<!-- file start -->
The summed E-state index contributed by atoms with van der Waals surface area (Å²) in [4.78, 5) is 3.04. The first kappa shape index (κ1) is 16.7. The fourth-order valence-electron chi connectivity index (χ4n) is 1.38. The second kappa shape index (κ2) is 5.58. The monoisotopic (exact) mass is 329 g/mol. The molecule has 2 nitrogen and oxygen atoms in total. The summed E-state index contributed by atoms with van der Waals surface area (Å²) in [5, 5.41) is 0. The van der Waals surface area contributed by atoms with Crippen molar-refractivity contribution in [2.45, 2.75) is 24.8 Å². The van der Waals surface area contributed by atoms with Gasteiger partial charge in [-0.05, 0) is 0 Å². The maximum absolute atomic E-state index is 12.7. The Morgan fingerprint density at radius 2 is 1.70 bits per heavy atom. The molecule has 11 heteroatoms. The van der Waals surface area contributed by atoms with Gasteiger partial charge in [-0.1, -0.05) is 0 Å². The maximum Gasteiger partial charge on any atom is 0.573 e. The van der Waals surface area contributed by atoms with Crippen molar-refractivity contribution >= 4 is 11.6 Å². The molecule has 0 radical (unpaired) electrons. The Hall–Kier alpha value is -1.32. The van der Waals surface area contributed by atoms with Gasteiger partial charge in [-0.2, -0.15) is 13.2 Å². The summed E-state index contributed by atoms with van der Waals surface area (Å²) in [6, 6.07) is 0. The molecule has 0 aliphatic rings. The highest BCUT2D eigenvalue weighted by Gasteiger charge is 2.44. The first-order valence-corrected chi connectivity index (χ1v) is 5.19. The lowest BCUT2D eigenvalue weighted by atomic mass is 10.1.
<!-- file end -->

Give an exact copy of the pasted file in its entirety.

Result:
The summed E-state index contributed by atoms with van der Waals surface area (Å²) in [4.78, 5) is 3.04. The first kappa shape index (κ1) is 16.7. The fourth-order valence-electron chi connectivity index (χ4n) is 1.38. The second kappa shape index (κ2) is 5.58. The monoisotopic (exact) mass is 329 g/mol. The molecule has 2 nitrogen and oxygen atoms in total. The summed E-state index contributed by atoms with van der Waals surface area (Å²) in [5, 5.41) is 0. The van der Waals surface area contributed by atoms with Crippen molar-refractivity contribution in [2.45, 2.75) is 24.8 Å². The van der Waals surface area contributed by atoms with Gasteiger partial charge in [-0.05, 0) is 0 Å². The maximum absolute atomic E-state index is 12.7. The Morgan fingerprint density at radius 2 is 1.70 bits per heavy atom. The molecule has 11 heteroatoms. The van der Waals surface area contributed by atoms with Gasteiger partial charge in [-0.1, -0.05) is 0 Å². The maximum Gasteiger partial charge on any atom is 0.573 e. The van der Waals surface area contributed by atoms with Crippen molar-refractivity contribution >= 4 is 11.6 Å². The molecule has 0 radical (unpaired) electrons. The Hall–Kier alpha value is -1.32. The van der Waals surface area contributed by atoms with Gasteiger partial charge in [-0.2, -0.15) is 13.2 Å². The summed E-state index contributed by atoms with van der Waals surface area (Å²) in [6, 6.07) is 0. The molecule has 0 aliphatic rings. The highest BCUT2D eigenvalue weighted by Gasteiger charge is 2.44. The first-order valence-corrected chi connectivity index (χ1v) is 5.19. The lowest BCUT2D eigenvalue weighted by atomic mass is 10.1.